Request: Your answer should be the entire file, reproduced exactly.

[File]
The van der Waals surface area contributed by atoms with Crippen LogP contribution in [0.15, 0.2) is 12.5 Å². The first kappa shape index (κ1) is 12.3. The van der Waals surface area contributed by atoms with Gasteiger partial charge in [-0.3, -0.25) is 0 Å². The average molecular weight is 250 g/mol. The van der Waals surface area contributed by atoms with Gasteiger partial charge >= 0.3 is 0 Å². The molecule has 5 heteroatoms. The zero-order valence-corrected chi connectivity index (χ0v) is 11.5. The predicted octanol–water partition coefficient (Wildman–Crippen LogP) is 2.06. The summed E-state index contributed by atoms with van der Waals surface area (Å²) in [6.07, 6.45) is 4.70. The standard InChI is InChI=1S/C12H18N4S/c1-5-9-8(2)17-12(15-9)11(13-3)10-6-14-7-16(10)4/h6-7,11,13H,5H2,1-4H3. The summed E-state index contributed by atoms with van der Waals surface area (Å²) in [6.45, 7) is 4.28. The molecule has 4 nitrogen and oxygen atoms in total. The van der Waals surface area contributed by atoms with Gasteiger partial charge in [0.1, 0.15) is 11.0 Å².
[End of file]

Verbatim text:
The van der Waals surface area contributed by atoms with Crippen LogP contribution in [0.15, 0.2) is 12.5 Å². The first kappa shape index (κ1) is 12.3. The van der Waals surface area contributed by atoms with Gasteiger partial charge in [-0.3, -0.25) is 0 Å². The average molecular weight is 250 g/mol. The van der Waals surface area contributed by atoms with Gasteiger partial charge >= 0.3 is 0 Å². The molecule has 5 heteroatoms. The zero-order valence-corrected chi connectivity index (χ0v) is 11.5. The predicted octanol–water partition coefficient (Wildman–Crippen LogP) is 2.06. The summed E-state index contributed by atoms with van der Waals surface area (Å²) in [6.07, 6.45) is 4.70. The standard InChI is InChI=1S/C12H18N4S/c1-5-9-8(2)17-12(15-9)11(13-3)10-6-14-7-16(10)4/h6-7,11,13H,5H2,1-4H3. The summed E-state index contributed by atoms with van der Waals surface area (Å²) in [6.45, 7) is 4.28. The molecule has 4 nitrogen and oxygen atoms in total. The van der Waals surface area contributed by atoms with Gasteiger partial charge in [0.1, 0.15) is 11.0 Å².